SPBG creates legal taskforce to aid victims of the tsunami

Several of the world’s largest law firms have responded overwhelmingly to an appeal from the Solicitors Pro Bono Group (SPBG) to help families and businesses hit by the Asian tsunami.

SPBG chief executive Susan Bucknall sent a general appeal out to the group’s database of firms after the giant wave hit on Boxing Day. She said the response had been “excellent”.

As well as more than 50 individual lawyers who have pledged their services to the SPBG, 12 law firms have offered to help the group in its efforts. City law firms Clifford Chance, Clyde & Co, Freshfields Bruckhaus Deringer, Linklaters, Lovells, SJ Berwin and Travers Smith have been joined by US firms Arnold & Porter, Covington & Burling, Dewey Ballantine and White & Case. Westminster firm JA Forrest & Co is also involved in the project.

Following the terrorist attacks in New York on 11 September 2001, the Foreign Office contacted the SPBG asking for legal help. The post-tsunami appeal was launched in anticipation of a similar request this time around, and is aimed specifically at legal work rather than the financial support many firms are giving independently.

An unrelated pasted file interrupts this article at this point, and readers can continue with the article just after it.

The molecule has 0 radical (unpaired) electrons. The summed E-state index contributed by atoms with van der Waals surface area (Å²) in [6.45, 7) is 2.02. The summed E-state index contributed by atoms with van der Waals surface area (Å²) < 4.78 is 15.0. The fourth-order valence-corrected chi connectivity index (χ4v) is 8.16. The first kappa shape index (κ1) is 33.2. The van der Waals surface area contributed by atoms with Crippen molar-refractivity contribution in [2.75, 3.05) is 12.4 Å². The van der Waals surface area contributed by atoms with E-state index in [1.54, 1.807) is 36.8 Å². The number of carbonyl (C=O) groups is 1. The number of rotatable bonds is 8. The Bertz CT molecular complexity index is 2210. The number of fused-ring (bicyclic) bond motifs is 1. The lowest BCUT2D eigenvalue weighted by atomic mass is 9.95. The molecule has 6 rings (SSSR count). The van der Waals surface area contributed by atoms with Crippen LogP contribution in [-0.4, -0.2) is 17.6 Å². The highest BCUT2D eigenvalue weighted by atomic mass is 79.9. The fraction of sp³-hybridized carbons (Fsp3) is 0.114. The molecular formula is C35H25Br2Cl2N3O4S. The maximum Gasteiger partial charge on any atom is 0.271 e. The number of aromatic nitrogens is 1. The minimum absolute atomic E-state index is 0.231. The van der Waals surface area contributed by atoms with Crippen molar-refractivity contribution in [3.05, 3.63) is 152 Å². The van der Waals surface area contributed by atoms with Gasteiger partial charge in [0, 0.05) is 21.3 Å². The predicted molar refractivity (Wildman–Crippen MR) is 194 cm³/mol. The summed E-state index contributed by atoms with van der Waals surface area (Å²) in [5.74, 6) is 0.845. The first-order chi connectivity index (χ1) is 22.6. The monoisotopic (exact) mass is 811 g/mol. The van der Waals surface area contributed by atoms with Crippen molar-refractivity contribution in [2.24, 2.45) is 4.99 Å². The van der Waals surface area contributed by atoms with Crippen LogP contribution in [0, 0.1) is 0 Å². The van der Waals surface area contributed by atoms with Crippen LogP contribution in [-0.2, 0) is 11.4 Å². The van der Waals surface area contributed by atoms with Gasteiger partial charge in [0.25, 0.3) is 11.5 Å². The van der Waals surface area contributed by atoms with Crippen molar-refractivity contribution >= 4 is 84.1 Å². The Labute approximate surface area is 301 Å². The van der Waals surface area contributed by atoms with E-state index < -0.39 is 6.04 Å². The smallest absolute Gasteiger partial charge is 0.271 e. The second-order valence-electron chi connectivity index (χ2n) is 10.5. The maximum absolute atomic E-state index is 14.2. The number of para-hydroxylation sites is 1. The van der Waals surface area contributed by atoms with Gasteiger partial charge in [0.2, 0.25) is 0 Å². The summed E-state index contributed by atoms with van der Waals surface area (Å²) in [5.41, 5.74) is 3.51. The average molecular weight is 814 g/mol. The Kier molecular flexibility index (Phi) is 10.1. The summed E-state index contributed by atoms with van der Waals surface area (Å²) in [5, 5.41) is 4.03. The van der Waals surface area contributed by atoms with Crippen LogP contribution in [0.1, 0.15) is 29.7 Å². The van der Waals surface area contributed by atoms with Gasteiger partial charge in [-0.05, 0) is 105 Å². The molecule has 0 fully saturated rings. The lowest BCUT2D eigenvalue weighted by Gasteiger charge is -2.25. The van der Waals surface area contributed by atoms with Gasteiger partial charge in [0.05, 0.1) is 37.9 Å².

Bucknall said the legal support will initially be aimed at helping UK families and businesses affected by the tsunami. In the short term, problems are expected to include obtaining death certificates for those killed in the disaster. If a body cannot be found, then it can be difficult for families to get access to the money a victim has left – which is particularly important when a family has lost its principal breadwinner.

Lawyers are also expected to be able to help in assisting with insurance claims and restarting businesses that were destroyed by the tsunami and the havoc it has caused.

As yet, no requests for help have been made to the SPBG. However, Bucknall has been encouraged by the number of volunteers offering their time.

“I hope they’ll do other things during the year as well,” she said, adding that the unique talents of lawyers will be put to good use.

Although help will be restricted to UK victims to begin with, Bucknall said she hopes to be able to extend legal advice to foreigners affected by the tsunami due to the number of international firms that want to be involved. The SPBG has begun talks with Avocats San Frontières (Lawyers Without Borders), which is also keen on helping in this way.

White & Case pro bono director Felicity Kirk said the firm wanted to help because of the strong emotions involved in the disaster. “We’re trying to prepare ourselves to see what we can do,” she added.
Bucknall thinks legal assistance will be needed for some time to help people recover from the tragedy.